The Trois Préludes et Fugues
, Op 99 were written in 1894 and are Saint-Saëns’ first significant organ pieces for nearly thirty years. Dedicated to Widor, Guilmant and Gigout respectively they should, in the opinion of Vierne, be in the repertoire of every serious organist, both for their style and virtuosity. They combine characterful preludes with well-worked fugues which Saint-Saëns expressed some hesitation in writing. He was clearly satisfied with the results however as he included them in his 1899 recital in front of the academics at Trinity College, Cambridge. Whilst the preludes of Nos 1 and 2 are both gentle and graceful, the third is a brilliant, if economical, toccata; the fugue which follows it is based on a sweeping and eminently singable subject that builds to a rousing conclusion not out of place in the opera house. The second of the set, arguably the best known, sets off a somewhat jaunty fugue subject against the refined salon music of its prelude. In contrast the fugue subject of the E major derives its material from the elegant lines of the prelude itself and is a beautiful example of Saint-Saëns’ understated style.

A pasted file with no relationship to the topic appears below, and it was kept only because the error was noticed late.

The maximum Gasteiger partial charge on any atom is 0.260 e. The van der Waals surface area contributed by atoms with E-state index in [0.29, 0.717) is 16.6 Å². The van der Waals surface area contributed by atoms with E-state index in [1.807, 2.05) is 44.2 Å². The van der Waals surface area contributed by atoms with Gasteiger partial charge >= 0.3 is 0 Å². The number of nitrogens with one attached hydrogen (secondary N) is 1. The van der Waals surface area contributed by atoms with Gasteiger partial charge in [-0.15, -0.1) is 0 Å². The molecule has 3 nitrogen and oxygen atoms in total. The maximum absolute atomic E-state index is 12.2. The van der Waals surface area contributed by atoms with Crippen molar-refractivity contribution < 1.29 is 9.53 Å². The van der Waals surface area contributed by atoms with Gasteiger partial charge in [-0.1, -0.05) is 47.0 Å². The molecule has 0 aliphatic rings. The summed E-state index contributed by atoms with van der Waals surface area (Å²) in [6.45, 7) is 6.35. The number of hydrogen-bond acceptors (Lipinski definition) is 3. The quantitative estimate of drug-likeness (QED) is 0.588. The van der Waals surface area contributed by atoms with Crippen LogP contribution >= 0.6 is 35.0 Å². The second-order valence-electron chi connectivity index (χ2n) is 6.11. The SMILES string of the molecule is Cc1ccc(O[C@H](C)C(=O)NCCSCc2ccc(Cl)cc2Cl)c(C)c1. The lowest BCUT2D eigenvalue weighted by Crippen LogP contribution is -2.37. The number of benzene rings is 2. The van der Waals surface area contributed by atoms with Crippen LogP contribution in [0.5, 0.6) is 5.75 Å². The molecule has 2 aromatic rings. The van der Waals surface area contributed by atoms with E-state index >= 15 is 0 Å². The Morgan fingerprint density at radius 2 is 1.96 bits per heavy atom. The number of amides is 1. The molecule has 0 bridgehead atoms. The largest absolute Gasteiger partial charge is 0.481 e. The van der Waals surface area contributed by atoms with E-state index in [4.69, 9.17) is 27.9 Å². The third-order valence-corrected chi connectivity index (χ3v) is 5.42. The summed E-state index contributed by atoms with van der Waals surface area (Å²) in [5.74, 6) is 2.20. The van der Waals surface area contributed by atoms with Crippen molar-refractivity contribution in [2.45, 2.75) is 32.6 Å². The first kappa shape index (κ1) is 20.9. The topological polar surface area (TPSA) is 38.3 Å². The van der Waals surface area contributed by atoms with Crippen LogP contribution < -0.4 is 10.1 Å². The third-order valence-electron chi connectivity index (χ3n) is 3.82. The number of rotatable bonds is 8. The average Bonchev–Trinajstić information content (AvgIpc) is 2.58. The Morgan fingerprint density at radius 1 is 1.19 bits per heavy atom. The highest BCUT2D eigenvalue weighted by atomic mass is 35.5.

from notes by Andrew-John Smith © 2008